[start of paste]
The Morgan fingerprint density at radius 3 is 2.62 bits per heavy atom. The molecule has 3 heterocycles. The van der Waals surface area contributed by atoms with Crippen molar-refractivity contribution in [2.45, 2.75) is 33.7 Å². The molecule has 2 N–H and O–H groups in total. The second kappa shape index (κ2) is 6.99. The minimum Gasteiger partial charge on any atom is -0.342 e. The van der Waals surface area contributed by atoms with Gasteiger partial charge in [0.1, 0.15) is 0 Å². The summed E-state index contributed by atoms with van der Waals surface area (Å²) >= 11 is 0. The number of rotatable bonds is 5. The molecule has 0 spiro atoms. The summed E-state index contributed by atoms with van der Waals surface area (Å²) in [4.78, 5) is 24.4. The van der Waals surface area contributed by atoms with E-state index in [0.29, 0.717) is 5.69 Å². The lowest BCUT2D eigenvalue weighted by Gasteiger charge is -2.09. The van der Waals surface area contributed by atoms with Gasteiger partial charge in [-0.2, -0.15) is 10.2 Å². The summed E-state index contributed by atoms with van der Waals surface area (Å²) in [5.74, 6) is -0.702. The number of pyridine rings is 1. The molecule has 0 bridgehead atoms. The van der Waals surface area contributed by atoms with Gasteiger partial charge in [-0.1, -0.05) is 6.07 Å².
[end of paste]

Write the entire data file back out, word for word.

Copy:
The Morgan fingerprint density at radius 3 is 2.62 bits per heavy atom. The molecule has 3 heterocycles. The van der Waals surface area contributed by atoms with Crippen molar-refractivity contribution in [2.45, 2.75) is 33.7 Å². The molecule has 2 N–H and O–H groups in total. The second kappa shape index (κ2) is 6.99. The minimum Gasteiger partial charge on any atom is -0.342 e. The van der Waals surface area contributed by atoms with Gasteiger partial charge in [0.1, 0.15) is 0 Å². The summed E-state index contributed by atoms with van der Waals surface area (Å²) >= 11 is 0. The number of rotatable bonds is 5. The molecule has 0 spiro atoms. The summed E-state index contributed by atoms with van der Waals surface area (Å²) in [4.78, 5) is 24.4. The van der Waals surface area contributed by atoms with E-state index in [0.29, 0.717) is 5.69 Å². The lowest BCUT2D eigenvalue weighted by Gasteiger charge is -2.09. The van der Waals surface area contributed by atoms with Gasteiger partial charge in [-0.2, -0.15) is 10.2 Å². The summed E-state index contributed by atoms with van der Waals surface area (Å²) in [5.74, 6) is -0.702. The number of pyridine rings is 1. The molecule has 0 bridgehead atoms. The van der Waals surface area contributed by atoms with Gasteiger partial charge in [-0.1, -0.05) is 6.07 Å².